At about 5 a.m. Monday, David Lee woke up feeling miserable. He spent much of the next several hours hovered over a toilet as his body flushed out whatever the hell was inside him.
Eventually, at about 11 a.m., Lee decided it was time to get checked out. He wound up in the hospital. He had four bags of fluids pumped into him.
Lee said he’s never felt so terrible.
Remember the ordeal he went through last season? The ink acetates elbow that got infected, causing excruciating pain and jeopardized his playing career? Yeah, Lee said this was 50 times worse.
LEE: “This was crazy. I knew it wasn’t going to last that long, but oh my God.”
Fortunately for Lee and the Warriors, it didn’t last. You can expect Lee to play tonight against San Antonio. He participated in shootaround Wednesday morning. He said he watched the game Monday and was “frustrated to say the least.”
Lee won’t be 100 percent, as his body is still recuperating. But he said whatever he can bring, he will bring it.
LEE: “I feel like just being out there puts more leadership on the floor, puts another veteran body out on the court. I think I’ll be able to contribute.”
Keep an eye on Lee’s energy level and minutes. Mark Jackson may have him on a short leash, playing in spurts. Here are other things to watch for tonight:
Ekpe Udoh’s production: My prediction for a breakout year from Ekpe isn’t looking good thus far. Let’s see if he steps it up. With Lee at least limited, Udoh will have an opportunity.
He will need to rebound much better (he’s had more than 4 rebounds in just one game so far). He will need to protect the basket with reckless abandon (one block this season). And it would be nice if a few more of those clever post moves ended with a made basket.
If Brandon Rush scores in double-figures: So far, Rush has been consistently inconsistent on offense. He has yet to score 10 or more in consecutive games.
So far, his solid offensive performances (12 vs. Clippers, 19 vs. New York) have been followed by duds (5 points vs. Chicago, 4 points vs. Philadelphia, 3-for-12 shooting combined in both games).
Last game, Rush had 13 on 5 of 11 shooting.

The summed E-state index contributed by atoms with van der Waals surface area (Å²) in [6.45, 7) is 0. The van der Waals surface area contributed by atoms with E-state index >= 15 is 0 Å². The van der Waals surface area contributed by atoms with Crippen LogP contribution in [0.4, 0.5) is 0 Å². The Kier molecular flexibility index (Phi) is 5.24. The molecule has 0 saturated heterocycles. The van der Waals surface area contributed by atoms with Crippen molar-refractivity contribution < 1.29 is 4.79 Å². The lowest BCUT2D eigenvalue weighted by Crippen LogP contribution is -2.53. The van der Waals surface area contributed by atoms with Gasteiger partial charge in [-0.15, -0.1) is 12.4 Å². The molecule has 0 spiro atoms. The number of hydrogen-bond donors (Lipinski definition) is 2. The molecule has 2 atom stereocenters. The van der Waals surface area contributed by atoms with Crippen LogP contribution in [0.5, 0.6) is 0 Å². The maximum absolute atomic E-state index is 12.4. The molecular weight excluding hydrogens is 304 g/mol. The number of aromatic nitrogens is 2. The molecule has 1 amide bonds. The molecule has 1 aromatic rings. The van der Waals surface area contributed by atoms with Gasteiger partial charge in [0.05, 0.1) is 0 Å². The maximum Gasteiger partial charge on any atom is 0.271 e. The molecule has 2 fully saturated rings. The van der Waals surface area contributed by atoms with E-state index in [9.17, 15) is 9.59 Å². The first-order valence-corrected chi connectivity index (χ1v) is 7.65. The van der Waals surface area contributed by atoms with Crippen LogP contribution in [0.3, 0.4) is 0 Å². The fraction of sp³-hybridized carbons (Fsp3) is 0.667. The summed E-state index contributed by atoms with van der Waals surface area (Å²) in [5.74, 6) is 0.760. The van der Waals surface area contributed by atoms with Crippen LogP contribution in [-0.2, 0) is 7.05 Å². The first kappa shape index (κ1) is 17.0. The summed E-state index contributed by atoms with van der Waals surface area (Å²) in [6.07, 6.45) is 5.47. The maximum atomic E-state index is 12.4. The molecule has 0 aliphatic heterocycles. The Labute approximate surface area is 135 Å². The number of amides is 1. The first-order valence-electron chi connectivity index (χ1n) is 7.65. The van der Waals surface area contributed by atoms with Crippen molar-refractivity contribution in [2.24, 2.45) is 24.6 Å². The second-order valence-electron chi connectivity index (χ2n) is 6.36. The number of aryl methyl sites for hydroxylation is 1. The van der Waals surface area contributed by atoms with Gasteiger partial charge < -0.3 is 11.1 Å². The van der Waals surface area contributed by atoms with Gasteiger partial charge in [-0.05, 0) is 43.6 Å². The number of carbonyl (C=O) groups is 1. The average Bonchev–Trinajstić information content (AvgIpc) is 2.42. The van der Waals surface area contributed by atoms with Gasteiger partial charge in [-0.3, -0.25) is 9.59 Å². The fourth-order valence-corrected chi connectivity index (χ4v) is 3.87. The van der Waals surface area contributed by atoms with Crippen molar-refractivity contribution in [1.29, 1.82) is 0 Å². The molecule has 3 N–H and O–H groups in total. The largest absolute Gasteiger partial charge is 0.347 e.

To be sure, Rush has been consistently solid on defense. And that’s what matters most to Mark Jackson, so Rush shouldn’t see a decline in minutes.
JACKSON: “I like what he’s doing. He defends. He rebounds. Doesn’t make mistakes offensively. I’m not concerned about guys missing shots, especially of you’re a shooter. A lot of times guys put their heads down, get a little discouraged. There is no need to do that with me. Because the bottom line is you’re not going to be taken out because you missed shots.”
The fight the Warriors have in them: Jackson was quick to point out “I’ve won in San Antonio.” But the Golden State franchise has lost 26 straight at San Antonio. Many of them involved the Warriors crumbling under the weight of the Spurs execution and defense.
I’ve seen so many garbage minutes in San Antonio. The Warriors are often done by the end of the third quatter, They get desperate and start losing focus. They give up and stop executing, start chucking threes and forcing the action. That’s why they’ve lost by an average of 17.8 points during the losing streak.
Can the Warriors manage enough resolve and discipline to at least stick around until the end? If coach Mark Jackson is a master motivator, he should be able to keep his guys engaged long enough to not get blown out.
JACKSON: “This team hasn’t lost in San Antonio, so that’s the way we look at it. We look at it as another opportunity to get better.”
This figures to be a good opportunity to end the streak. The Spurs are without Manu Ginobili (broken left hand) and Tim Duncan is struggling to start this season.
Of course, in the past, that only meant Duncan was going to get back on track against the Warriors and Ginobili’s backup, or some other non-star, was going to have a career game.
Who gets the nod behind Steph Curry: If Curry finds himself in foul trouble, not a reach since he’s guarding someone quicker in Tony Parker, who will Jackson turn to as the backup point guard.
Last game, Jackson went to Charles Jenkins, which was a bit of a surprise. He hadn’t played Jenkins much in the first four games. Then Monday, he went to Jenkins almost exclusively.
Ish Smith had dominated the minutes that back-up minutes the first four games.
Why the switch? Jackson said Jenkins deserved an opportunity because he’s done everything right. He also said he liked Jenkins’ poise and patience. (Reading between the lines: he’s more under control than Smith and, therefore, less mistake prone.)
Jenkins did not disappoint, especially on offense. He was 3-for-3 shooting, all jumpers while he was playing off the ball.